Do I need a haircut??? See below to see how much weight was lifted off my shoulders! 1/4 lb and 15 inches of hair!!! All going to brighten up a little kid’s smile through Wigs For Kids!
At the very end of this post is a list of hair donation organizations. Each has their own mission and requirements, so choose the one that best matches up with your interests and what you have available to donate.
To date I’ve donated almost 4 feet of my own hair. Why have I donated so much? Mostly because I can’t decide if I want long hair or short hair, so I grow it out long and then chop it off so I’ll have both! This is the third time I’ve chopped it off and even though I get nervous and it takes me several months of talking about it before I’m actually ready to do it, it always feels so good afterward.
Not only because it takes me less time to get ready in the mornings and I save a ton of money on shampoo and conditioner, but it literally takes a big weight off my head and I feel so happy that it’s going to make someone else’s life a little bit brighter when they need it most. Some kids and adults are unable to grow hair who have alopecia, while others lose it due to cancer treatments, burns or other medical issues. You don’t really realize how hair affects you until it’s gone.
Donating hair is much more than cutting it off and putting it in the mail. It’s a very personal and emotional process for both the giver and the receiver. Hair is a very big part of our identity, as it gives us the confidence to go out into the world and be a part of it, to enjoy it and to live it. Our hair is physically a part of us, having come from the nourishment of what we eat everyday. It is with us all day, everyday, going through our daily routines of errands, going to work, school, and going through the bigger events in life like relationships, marriages and having children.
Cutting hair that has been one of the few things that has gone through all of those important events in our lives is a very big deal. A lot of people cut their hair after a break-up or divorce; which symbolizes getting rid of the past and moving forward with a fresh start. It was hard to cut my hair because I had been growing it since my first child was born 5 years ago.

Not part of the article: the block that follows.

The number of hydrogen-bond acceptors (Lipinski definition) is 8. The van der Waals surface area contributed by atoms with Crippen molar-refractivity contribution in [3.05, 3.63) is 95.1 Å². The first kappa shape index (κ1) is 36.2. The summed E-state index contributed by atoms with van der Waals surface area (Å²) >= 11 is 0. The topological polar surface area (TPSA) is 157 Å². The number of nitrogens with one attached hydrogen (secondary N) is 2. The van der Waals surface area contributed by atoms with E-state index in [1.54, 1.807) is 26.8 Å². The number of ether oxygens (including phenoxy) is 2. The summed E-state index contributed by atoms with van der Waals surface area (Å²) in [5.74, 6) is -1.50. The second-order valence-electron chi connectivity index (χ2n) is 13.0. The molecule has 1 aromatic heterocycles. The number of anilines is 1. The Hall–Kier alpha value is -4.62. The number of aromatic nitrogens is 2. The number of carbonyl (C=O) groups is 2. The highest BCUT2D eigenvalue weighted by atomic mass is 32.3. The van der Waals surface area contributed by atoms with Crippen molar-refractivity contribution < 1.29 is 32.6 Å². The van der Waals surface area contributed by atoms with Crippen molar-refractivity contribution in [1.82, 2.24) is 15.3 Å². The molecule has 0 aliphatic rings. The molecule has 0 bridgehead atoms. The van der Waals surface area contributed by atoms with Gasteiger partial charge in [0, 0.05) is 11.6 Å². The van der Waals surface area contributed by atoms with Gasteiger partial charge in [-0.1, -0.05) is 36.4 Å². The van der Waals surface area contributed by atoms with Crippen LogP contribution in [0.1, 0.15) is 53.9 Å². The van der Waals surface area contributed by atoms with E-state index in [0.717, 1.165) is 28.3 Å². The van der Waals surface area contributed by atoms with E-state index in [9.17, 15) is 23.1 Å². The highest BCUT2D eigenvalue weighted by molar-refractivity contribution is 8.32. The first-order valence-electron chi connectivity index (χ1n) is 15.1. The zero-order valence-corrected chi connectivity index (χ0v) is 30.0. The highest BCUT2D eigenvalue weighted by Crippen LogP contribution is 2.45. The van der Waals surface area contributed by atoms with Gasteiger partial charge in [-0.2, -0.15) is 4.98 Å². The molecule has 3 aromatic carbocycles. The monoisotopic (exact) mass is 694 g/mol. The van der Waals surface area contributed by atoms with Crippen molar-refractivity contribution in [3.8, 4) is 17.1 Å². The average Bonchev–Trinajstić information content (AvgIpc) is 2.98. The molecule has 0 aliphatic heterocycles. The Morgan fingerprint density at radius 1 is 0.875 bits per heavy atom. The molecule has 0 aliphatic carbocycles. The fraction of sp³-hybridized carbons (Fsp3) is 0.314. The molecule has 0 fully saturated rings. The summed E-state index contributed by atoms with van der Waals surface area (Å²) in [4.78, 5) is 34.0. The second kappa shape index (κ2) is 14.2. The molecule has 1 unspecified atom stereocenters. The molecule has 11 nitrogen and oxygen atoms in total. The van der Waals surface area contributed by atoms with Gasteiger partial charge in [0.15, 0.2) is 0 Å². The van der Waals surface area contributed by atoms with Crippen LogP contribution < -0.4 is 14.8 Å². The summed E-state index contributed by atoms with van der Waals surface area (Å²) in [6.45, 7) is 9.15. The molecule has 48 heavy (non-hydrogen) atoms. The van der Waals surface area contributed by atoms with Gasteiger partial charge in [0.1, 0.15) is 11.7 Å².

So that hair went through 2 pregnancies, deliveries, all the chaos of newborn days and the fun memories of tickling my babies’ bellies with my hair as they made their first giggles. Those baby giggles turned into little boys' laughter as they loved being tickled by my long hair. They would also be comforted by running their fingers through it, drying their tears with it if they fell or nuzzling into it if they needed some extra hugs.
But, it took me so long to wash and dry it that I ended up only doing it once a week so it always felt dirty, it kept getting caught in things like my car door or the seatbelt. Their hot wheels cars got stuck in it a few times and I had to cut one of them out. With all of those sweet memories attached to my long hair, I’m happy to know that it will continue to give comfort and security to another child who needs it more.
Here are the donation details:
To donate to Wigs For Kids, they require at least 12” of hair, but most kids request 15” so if you can “part” with 3 more inches or wait a little longer until you have 15” to donate, would be best. If you don’t have that much hair, there are several other worthy hair donation centers that will accept a minimum of 8” to donate.
General donation requirements:
-Your hair to be clean and dry (so it doesn’t mold while sitting inside a plastic bag)
-To make the actual cut, have your hair dresser follow their guidelines; which mostly state that it needs to be in (several) ponytails or a braid. If you portion it off into several ponytails, then you actually get more usable hair lengths than if you just chopped it all bunched into one big ponytail.
-Some organizations will accept chemically color treated hair, or gray hair, while some won’t -Sometimes those who accept gray hair will sell it to help offset some of the costs of making wigs.
-After the big cut, put the ponytails into a plastic ziplock bag and send it in the mail
-Keep in mind that minimum donation lengths are based on after cutting off any damaged ends
Each organization has their own mission and requirements, so choose which one matches up with your interests and what you have to donate.
Here are the organizations that I found below:
Children With Hair Loss
Mission: Free to children and young adults facing medically-related hair loss.
Donation minimum: 8”
Treated hair: non-treated hair is preferred, but any hair in good condition will be accepted
Gray hair: yes
Donation style: ponytails or braid, band each end
Pantene Beautiful Lengths
Mission: Free wigs for women battling cancer.
Donation minimum: 8”
Treated hair: no dyes, bleaches or chemicals
Gray hair: no more than 5% of your total hair can be gray
Hair We Share
Mission: Wigs for men, women & children with medical hair loss. Wigs are free to children under 18, and those over 18 are free based on financial need.
Donation minimum: 8”
Treated hair: dye is ok, but not highlighted
Gray hair: ask
Donation style: ponytails only (not braided)
Locks of Love
Mission: Free wigs to children and young adults under age 21 based on financial need, who are suffering from hair loss of any diagnosis